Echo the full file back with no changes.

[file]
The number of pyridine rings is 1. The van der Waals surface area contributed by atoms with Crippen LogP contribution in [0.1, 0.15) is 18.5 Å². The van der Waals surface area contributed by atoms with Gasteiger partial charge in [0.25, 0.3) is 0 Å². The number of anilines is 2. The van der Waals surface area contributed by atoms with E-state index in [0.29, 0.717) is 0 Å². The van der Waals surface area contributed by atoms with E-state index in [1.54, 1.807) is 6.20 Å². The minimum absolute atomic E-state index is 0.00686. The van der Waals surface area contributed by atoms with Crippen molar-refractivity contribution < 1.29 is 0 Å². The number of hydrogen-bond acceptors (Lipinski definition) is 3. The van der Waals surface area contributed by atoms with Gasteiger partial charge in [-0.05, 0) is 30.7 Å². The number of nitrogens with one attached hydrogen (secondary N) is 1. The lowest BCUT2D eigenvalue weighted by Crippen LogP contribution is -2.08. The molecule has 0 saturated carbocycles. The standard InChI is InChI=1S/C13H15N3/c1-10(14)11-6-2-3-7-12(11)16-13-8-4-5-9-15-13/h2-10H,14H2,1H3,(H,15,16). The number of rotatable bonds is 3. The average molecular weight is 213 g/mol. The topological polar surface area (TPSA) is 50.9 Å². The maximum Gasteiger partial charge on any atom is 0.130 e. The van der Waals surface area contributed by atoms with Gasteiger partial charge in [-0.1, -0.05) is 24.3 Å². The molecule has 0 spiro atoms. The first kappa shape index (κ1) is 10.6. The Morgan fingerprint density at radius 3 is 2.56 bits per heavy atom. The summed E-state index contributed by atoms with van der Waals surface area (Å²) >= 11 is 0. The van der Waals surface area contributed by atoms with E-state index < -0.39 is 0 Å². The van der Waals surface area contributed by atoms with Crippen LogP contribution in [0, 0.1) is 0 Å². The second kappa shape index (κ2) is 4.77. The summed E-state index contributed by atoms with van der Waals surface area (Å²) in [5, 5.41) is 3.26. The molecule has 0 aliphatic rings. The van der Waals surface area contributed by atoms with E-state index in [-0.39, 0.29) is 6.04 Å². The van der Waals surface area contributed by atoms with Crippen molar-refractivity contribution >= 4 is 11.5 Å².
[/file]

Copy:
The number of pyridine rings is 1. The van der Waals surface area contributed by atoms with Crippen LogP contribution in [0.1, 0.15) is 18.5 Å². The van der Waals surface area contributed by atoms with Gasteiger partial charge in [0.25, 0.3) is 0 Å². The number of anilines is 2. The van der Waals surface area contributed by atoms with E-state index in [0.29, 0.717) is 0 Å². The van der Waals surface area contributed by atoms with E-state index in [1.54, 1.807) is 6.20 Å². The minimum absolute atomic E-state index is 0.00686. The van der Waals surface area contributed by atoms with Crippen molar-refractivity contribution < 1.29 is 0 Å². The number of hydrogen-bond acceptors (Lipinski definition) is 3. The van der Waals surface area contributed by atoms with Gasteiger partial charge in [-0.05, 0) is 30.7 Å². The number of nitrogens with one attached hydrogen (secondary N) is 1. The lowest BCUT2D eigenvalue weighted by Crippen LogP contribution is -2.08. The molecule has 0 saturated carbocycles. The standard InChI is InChI=1S/C13H15N3/c1-10(14)11-6-2-3-7-12(11)16-13-8-4-5-9-15-13/h2-10H,14H2,1H3,(H,15,16). The number of rotatable bonds is 3. The average molecular weight is 213 g/mol. The topological polar surface area (TPSA) is 50.9 Å². The maximum Gasteiger partial charge on any atom is 0.130 e. The van der Waals surface area contributed by atoms with Gasteiger partial charge in [-0.1, -0.05) is 24.3 Å². The molecule has 0 spiro atoms. The first kappa shape index (κ1) is 10.6. The Morgan fingerprint density at radius 3 is 2.56 bits per heavy atom. The summed E-state index contributed by atoms with van der Waals surface area (Å²) >= 11 is 0. The van der Waals surface area contributed by atoms with E-state index < -0.39 is 0 Å². The van der Waals surface area contributed by atoms with Crippen LogP contribution in [0, 0.1) is 0 Å². The second kappa shape index (κ2) is 4.77. The summed E-state index contributed by atoms with van der Waals surface area (Å²) in [5, 5.41) is 3.26. The molecule has 0 aliphatic rings. The van der Waals surface area contributed by atoms with E-state index in [-0.39, 0.29) is 6.04 Å². The van der Waals surface area contributed by atoms with Crippen molar-refractivity contribution >= 4 is 11.5 Å².